Commodity trading | Invest in commodities

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What is commodity trading and why is it so important to traders?

Commodities are the oldest form of financial instruments. The commodity market is almost as old as human civilization itself. Historical evidence suggests that rice may have been the first commodity around 6,000 years ago. During the time of the Sumerian civilization (4,500 BC), people used clay tokens as a form of money to buy cattle.

Today, commodity trading forms the basis of the global trading ecosystem. With the advent of online commodity trading, private traders have gained access to global commodity markets with relatively modest capital.

Commodities have become a popular means of inflation hedging and portfolio diversification. For many traders and investors, commodity trading is a preferred way to protect funds and reduce overall risk to their portfolios.

What are the main commodities?

Generally, products can be divided into four main categories:

  1. Agricultural products, including food crops (cocoa, cotton, corn, coffee, etc.), livestock (pigs, cattle) and industrial crops (including wool and timber).

  2. Energy products, including natural gas, crude oil and gasoline, coal and uranium, ethanol and electricity.

  3. Metal products, including base metals (ie iron ore, zinc, aluminum, nickel, steel, etc.) and precious metals (gold, silver, palladium and platinum).

  4. Environmental products, including renewable energy certificates, carbon emissions and white certificates.

Some believe that cryptocurrencies – a unique and extremely popular asset class – can also be referred to as commodities. Although the Federal Financial Market Supervisory Authority (FINMA) and the United States Securities and Exchange Commission (SEC) tend to regulate cryptocurrencies like stocks, many see real-world commodities as good. best analogue for crypto.

Proving this theory, Bitcoin is called “digital gold” and many cryptocurrencies are “mined”. In essence, cryptocurrencies, like commodities, are free from outside control and their values ​​are defined by market factors. In addition, cryptocurrencies can also be exchanged for commodities and speculated. That said, let’s put them here:

5. Crypto-currencies, including Bitcoin, Litecoin, Ethereum, Ripple, Monero, and many more.

Why trade commodities

There are several main reasons for trading commodities:

The presence of commodities in an equity portfolio can reduce volatility due to the lack of direct correlation between commodities and other asset classes.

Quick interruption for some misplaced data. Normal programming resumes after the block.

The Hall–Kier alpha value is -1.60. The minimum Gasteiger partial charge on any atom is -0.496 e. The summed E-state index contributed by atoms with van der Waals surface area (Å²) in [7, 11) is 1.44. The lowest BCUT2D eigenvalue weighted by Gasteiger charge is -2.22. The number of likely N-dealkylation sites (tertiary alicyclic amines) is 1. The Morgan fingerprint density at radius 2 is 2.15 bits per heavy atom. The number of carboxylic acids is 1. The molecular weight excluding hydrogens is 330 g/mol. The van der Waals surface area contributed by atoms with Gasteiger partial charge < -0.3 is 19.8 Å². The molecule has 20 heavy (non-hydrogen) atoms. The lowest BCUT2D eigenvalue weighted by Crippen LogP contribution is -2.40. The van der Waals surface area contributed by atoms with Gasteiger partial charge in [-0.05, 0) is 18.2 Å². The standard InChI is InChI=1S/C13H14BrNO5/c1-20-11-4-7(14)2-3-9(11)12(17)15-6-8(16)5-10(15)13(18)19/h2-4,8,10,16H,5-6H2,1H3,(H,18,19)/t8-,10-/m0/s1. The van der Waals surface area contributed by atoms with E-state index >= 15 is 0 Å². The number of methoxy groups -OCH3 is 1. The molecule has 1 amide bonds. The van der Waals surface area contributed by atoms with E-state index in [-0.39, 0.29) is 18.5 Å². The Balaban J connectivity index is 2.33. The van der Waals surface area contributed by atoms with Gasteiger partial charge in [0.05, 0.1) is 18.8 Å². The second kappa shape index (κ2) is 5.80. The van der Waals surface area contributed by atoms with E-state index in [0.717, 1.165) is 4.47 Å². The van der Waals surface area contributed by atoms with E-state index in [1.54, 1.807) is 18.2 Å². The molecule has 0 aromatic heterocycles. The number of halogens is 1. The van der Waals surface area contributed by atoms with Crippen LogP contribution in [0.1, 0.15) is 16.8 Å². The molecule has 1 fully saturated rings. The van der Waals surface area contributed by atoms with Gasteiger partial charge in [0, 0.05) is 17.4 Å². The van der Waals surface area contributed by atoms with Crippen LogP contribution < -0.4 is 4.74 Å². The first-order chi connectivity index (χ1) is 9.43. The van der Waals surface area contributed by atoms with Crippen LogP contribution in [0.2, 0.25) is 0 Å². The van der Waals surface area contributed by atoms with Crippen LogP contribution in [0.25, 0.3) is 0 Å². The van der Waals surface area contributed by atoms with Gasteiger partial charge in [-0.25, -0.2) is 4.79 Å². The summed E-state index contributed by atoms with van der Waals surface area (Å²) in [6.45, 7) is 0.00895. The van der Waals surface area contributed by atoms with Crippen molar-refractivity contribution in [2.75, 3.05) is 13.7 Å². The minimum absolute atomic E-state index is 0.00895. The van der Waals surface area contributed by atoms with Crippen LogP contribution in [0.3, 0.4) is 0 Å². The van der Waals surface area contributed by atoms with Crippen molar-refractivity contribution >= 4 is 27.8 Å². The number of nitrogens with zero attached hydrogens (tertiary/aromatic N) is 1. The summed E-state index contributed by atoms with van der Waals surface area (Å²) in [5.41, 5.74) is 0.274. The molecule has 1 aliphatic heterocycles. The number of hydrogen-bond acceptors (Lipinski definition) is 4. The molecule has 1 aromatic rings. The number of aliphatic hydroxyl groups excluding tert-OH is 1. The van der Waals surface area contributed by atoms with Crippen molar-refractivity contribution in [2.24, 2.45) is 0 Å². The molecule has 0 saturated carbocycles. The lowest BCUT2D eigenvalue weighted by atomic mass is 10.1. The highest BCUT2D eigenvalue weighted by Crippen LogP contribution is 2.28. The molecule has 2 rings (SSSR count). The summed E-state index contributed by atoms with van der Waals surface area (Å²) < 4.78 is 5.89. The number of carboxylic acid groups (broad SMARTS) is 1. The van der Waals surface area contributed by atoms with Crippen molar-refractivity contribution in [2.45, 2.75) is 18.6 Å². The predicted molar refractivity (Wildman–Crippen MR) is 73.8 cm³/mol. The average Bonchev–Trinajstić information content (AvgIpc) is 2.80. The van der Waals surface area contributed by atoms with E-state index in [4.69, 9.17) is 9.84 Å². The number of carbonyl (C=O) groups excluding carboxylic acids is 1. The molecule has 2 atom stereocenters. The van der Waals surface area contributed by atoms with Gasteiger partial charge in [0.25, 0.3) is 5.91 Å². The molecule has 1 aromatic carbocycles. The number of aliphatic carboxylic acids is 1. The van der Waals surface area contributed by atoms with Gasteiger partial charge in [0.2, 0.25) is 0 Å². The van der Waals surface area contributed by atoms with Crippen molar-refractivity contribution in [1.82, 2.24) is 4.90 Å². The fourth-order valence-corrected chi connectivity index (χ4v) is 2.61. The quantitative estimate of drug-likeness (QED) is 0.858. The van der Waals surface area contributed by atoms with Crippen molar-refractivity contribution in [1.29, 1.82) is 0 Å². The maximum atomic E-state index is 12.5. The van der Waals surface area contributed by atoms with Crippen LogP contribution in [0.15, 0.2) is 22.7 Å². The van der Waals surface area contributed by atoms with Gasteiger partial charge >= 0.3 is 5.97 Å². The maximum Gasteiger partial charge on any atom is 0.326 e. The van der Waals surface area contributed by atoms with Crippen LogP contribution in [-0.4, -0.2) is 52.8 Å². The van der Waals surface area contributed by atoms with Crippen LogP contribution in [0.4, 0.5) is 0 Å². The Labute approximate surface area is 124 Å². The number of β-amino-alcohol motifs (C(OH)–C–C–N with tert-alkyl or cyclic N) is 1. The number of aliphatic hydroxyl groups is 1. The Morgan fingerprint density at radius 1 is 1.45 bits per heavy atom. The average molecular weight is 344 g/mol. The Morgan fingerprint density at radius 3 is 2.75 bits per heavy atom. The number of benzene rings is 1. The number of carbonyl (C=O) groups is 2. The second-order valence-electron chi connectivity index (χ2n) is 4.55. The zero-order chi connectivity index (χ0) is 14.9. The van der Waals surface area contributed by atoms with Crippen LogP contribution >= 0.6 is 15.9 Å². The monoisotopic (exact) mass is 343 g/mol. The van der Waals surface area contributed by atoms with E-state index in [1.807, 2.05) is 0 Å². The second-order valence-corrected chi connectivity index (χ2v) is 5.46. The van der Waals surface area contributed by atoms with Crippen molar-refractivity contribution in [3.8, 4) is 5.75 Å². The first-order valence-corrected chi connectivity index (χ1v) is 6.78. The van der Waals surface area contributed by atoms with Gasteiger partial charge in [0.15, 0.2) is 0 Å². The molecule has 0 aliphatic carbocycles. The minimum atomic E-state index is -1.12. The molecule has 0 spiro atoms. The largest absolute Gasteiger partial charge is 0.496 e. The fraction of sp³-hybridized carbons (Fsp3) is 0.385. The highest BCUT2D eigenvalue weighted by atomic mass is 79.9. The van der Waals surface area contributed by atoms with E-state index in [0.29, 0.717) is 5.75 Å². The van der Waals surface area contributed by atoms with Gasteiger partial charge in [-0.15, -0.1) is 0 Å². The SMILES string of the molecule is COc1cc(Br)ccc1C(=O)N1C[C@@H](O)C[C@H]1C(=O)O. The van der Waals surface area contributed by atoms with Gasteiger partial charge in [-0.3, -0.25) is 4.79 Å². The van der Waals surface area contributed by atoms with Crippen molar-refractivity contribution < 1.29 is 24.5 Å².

Commodities can serve as a safe haven in times of global economic uncertainty and market turmoil because they can retain their physical value.

The intrinsic value of commodities is independent of currencies. They will often hold their value, even if a currency falls during a period of inflation.

Commodities can be very volatile, experiencing sudden price fluctuations. Trading CFDs on commodities is one way to try and profit from large price fluctuations.

Commodity trading requires careful consideration due to the occasional high volatility in the market and a wide choice of instruments available, from derivatives such as futures and CFDs to stocks of commodity-producing companies.

With commodities, the possibility of making large profits goes hand in hand with the risk of large losses. The price of raw materials can be very difficult to predict. The price can change abruptly due to several factors, such as weather conditions, political unrest, and strikes. Unlike stocks, there are almost no fundamental financial metrics like price / earnings ratios, interest rates, etc.

How to trade commodity CFDs

One of the easiest and most popular ways to trade commodities is with CFDs. A contract for difference (CFD) is a type of contract between a trader and a broker in an attempt to profit from the price difference between the opening and closing of the trade.

Investing in commodity CFDs saves you from having to pay for the storage of commodities, in case of physical delivery. Using CFDs to trade commodities will allow you to go long or short without having to deal with conventional commodity exchanges, like CME, ICE or NYMEX.

Additionally, CFDs give you the ability to trade commodities in either direction. Whether you have a positive or negative view of commodity price predictions, you can try to profit from future upward or downward price movements.

Additionally, commodity trading via CFDs is often commission-free, with brokers making a small profit on the spread – and traders trying to profit from the overall price movement.